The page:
C & B Machinery of Livonia, Michigan has improved productivity and flexibility of their double disc non-coplanar connecting rod grinding system first introduced in 2009 for the Chevrolet Volt 1.4L auxiliary engine. The first grinding system produced a stepped connecting rod from a parallel (or coplanar) rod. The 1.4L Chevy Volt connecting rod has a 1.2 mm symmetrically smaller crankshaft end width, and both the pin and crank ends of the rod are ground in one sequence. At the time, the system was considered the most advanced double disc grinder ever produced by C & B.
This latest system, recently shipped to Eston Manufacturing Division of Linamar Corporation, is grinding a 1.8 L connecting rod with a symmetrical reduction of the pin end of 3.8 mm. As before, the challenge was to produce this part from a coplanar connecting rod in one operation. Stock removal from the pin end of the connecting rod is 5 mm and stock removal from the crank end is 1 mm. Previously, this connecting rod required three grinding operations to complete and the crank and pin end were ground on two separate machines.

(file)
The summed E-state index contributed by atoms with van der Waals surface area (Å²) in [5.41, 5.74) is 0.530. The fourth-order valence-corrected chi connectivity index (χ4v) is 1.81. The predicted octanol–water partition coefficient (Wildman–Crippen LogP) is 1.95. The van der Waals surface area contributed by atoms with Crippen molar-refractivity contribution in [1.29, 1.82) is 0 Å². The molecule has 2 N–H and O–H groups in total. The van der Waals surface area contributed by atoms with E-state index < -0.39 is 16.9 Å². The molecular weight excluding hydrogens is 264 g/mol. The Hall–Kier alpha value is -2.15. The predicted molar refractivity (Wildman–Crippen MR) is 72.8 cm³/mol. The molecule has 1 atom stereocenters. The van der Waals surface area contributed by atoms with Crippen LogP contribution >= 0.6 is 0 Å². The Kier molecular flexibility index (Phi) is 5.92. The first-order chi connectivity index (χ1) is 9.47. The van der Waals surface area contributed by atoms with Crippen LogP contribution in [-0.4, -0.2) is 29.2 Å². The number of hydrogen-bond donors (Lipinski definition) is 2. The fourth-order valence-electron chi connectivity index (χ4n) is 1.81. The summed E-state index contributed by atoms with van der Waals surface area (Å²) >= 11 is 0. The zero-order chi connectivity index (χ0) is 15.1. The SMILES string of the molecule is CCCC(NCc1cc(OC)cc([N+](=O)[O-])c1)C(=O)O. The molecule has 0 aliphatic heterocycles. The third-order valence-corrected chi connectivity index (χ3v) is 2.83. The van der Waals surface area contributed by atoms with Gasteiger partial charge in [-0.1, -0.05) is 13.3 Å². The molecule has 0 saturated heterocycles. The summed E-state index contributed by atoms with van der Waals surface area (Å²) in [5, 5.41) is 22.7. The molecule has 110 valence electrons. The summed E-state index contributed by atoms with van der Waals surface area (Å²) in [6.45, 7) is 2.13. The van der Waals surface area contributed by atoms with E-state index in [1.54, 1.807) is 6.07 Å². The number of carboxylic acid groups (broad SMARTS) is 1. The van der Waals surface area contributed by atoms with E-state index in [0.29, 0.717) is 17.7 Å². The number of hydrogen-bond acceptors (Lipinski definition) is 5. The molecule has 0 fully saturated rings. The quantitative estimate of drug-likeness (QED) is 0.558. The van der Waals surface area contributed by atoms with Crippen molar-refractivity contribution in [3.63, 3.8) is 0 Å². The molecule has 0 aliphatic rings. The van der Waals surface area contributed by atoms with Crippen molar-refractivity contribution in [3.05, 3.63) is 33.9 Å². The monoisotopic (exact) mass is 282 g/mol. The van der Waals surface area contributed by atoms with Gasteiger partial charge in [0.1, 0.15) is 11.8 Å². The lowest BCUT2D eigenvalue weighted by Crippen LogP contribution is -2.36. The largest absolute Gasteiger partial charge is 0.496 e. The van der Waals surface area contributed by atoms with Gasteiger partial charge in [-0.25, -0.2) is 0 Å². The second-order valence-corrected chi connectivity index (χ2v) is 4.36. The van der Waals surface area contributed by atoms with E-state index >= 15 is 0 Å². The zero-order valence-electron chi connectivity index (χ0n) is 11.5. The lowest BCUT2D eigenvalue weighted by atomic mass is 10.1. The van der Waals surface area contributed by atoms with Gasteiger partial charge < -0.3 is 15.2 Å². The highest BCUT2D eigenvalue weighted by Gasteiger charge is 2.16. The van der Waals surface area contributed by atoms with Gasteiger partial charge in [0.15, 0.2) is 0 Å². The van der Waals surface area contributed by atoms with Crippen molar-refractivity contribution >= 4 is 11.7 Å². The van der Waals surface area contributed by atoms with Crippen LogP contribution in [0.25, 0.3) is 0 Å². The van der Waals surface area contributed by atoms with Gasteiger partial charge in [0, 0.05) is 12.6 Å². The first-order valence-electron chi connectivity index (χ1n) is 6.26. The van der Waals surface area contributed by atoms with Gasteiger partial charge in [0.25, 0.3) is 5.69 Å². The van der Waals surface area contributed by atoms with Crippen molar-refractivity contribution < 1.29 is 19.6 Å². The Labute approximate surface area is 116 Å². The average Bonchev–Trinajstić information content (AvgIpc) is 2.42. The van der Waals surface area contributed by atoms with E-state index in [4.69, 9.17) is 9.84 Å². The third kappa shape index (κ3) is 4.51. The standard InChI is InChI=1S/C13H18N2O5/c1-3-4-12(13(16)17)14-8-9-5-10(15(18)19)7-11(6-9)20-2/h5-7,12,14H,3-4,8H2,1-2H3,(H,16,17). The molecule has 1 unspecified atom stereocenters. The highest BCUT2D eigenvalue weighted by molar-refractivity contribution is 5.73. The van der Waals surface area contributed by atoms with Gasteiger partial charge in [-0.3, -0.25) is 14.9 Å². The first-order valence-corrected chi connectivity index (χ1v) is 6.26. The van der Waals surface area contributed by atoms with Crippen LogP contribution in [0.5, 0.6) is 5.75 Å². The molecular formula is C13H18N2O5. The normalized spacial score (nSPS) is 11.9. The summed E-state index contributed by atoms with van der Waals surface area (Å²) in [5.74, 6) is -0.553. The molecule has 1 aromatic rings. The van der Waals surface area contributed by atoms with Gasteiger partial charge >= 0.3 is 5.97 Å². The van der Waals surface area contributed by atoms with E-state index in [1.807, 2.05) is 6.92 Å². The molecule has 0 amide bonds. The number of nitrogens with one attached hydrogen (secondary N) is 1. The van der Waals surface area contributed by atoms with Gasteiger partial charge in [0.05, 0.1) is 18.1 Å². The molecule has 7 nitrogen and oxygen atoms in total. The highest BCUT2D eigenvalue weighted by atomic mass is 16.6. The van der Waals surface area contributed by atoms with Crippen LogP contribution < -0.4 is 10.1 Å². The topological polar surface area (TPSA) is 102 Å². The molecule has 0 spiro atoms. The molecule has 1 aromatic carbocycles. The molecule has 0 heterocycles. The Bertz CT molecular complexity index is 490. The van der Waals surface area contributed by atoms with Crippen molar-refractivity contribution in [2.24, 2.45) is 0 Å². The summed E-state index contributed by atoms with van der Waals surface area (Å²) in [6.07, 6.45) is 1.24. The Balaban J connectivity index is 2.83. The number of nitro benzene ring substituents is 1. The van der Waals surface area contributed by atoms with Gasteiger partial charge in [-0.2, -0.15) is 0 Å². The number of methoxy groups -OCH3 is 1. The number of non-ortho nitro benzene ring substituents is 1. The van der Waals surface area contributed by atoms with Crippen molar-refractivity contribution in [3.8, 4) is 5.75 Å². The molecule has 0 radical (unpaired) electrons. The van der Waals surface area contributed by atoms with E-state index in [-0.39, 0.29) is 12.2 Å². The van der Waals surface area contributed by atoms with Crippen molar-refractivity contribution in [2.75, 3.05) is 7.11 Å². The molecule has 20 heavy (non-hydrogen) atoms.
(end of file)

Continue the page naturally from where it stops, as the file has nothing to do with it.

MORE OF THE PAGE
C & B's application engineers took the challenge to task developing a special tooling package and unique two-stage grinding cycle which first rough grinds the pin end to a stock condition equal to the crank end. It then finish grinds the crank and pin end of the connecting rod simultaneously. Grinding the crank and pin ends at the same time produces much better symmetry between the two. Additionally the grinder easily exceeds Eston's 1.67 Ppk requirements for size, parallel and flatness. The grinding system also includes a post process gaging system with automatic feedback to the grinding wheel infeed servos providing automatic compensation for wheel wear. The gage also inspects step relationship between the crank and pin end faces.
The C & B model DG-2H-30/SA Connecting Rod grinding system has the ability to grind parallel parts, non-coplanar parts, pin end only or crank end only configurations with very simple changeover. This bodes well with today's manufacturing requirements -- lower production rates, better flexibility and a never-ending demand for lower machining costs per piece. With models utilizing up to 42" diameter grinding wheels, large diesel connecting rods can also be produced in this manner.